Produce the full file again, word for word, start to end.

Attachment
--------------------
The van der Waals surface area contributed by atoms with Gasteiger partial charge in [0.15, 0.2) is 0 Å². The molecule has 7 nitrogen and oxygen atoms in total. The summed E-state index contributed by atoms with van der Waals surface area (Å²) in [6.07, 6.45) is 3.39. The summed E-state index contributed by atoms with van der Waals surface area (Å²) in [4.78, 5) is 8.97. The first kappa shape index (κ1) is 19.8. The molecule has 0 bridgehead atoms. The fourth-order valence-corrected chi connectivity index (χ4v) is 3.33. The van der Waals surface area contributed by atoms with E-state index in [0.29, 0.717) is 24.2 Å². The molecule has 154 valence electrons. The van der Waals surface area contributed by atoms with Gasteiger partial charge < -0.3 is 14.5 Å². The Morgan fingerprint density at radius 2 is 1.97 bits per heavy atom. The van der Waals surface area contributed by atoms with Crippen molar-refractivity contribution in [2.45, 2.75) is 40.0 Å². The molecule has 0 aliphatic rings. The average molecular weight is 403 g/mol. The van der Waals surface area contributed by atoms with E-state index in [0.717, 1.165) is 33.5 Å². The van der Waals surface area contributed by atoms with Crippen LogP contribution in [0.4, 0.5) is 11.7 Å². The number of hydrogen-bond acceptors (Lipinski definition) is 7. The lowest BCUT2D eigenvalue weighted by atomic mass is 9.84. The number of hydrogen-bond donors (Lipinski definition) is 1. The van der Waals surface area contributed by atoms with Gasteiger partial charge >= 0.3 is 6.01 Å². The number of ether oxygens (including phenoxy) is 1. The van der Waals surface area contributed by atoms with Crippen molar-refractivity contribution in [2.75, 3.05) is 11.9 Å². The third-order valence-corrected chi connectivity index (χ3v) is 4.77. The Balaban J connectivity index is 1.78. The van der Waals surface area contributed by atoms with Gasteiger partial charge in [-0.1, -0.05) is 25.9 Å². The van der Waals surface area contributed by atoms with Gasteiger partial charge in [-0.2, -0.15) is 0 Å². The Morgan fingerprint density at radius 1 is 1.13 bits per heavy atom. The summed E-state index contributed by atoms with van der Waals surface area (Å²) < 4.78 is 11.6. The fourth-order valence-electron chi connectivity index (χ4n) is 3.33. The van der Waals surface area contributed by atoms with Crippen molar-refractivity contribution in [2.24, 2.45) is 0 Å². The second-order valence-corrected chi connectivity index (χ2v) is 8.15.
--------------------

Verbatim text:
The van der Waals surface area contributed by atoms with Gasteiger partial charge in [0.15, 0.2) is 0 Å². The molecule has 7 nitrogen and oxygen atoms in total. The summed E-state index contributed by atoms with van der Waals surface area (Å²) in [6.07, 6.45) is 3.39. The summed E-state index contributed by atoms with van der Waals surface area (Å²) in [4.78, 5) is 8.97. The first kappa shape index (κ1) is 19.8. The molecule has 0 bridgehead atoms. The fourth-order valence-corrected chi connectivity index (χ4v) is 3.33. The van der Waals surface area contributed by atoms with E-state index in [0.29, 0.717) is 24.2 Å². The molecule has 154 valence electrons. The van der Waals surface area contributed by atoms with Gasteiger partial charge < -0.3 is 14.5 Å². The Morgan fingerprint density at radius 2 is 1.97 bits per heavy atom. The van der Waals surface area contributed by atoms with Crippen molar-refractivity contribution in [2.45, 2.75) is 40.0 Å². The molecule has 0 aliphatic rings. The average molecular weight is 403 g/mol. The van der Waals surface area contributed by atoms with E-state index in [0.717, 1.165) is 33.5 Å². The van der Waals surface area contributed by atoms with Crippen LogP contribution in [0.4, 0.5) is 11.7 Å². The number of hydrogen-bond acceptors (Lipinski definition) is 7. The lowest BCUT2D eigenvalue weighted by atomic mass is 9.84. The number of hydrogen-bond donors (Lipinski definition) is 1. The van der Waals surface area contributed by atoms with Gasteiger partial charge >= 0.3 is 6.01 Å². The number of ether oxygens (including phenoxy) is 1. The van der Waals surface area contributed by atoms with Crippen molar-refractivity contribution in [2.75, 3.05) is 11.9 Å². The third-order valence-corrected chi connectivity index (χ3v) is 4.77. The Balaban J connectivity index is 1.78. The van der Waals surface area contributed by atoms with Gasteiger partial charge in [-0.1, -0.05) is 25.9 Å². The van der Waals surface area contributed by atoms with Gasteiger partial charge in [-0.2, -0.15) is 0 Å². The Morgan fingerprint density at radius 1 is 1.13 bits per heavy atom. The summed E-state index contributed by atoms with van der Waals surface area (Å²) < 4.78 is 11.6. The fourth-order valence-electron chi connectivity index (χ4n) is 3.33. The van der Waals surface area contributed by atoms with Crippen molar-refractivity contribution in [2.24, 2.45) is 0 Å². The second-order valence-corrected chi connectivity index (χ2v) is 8.15.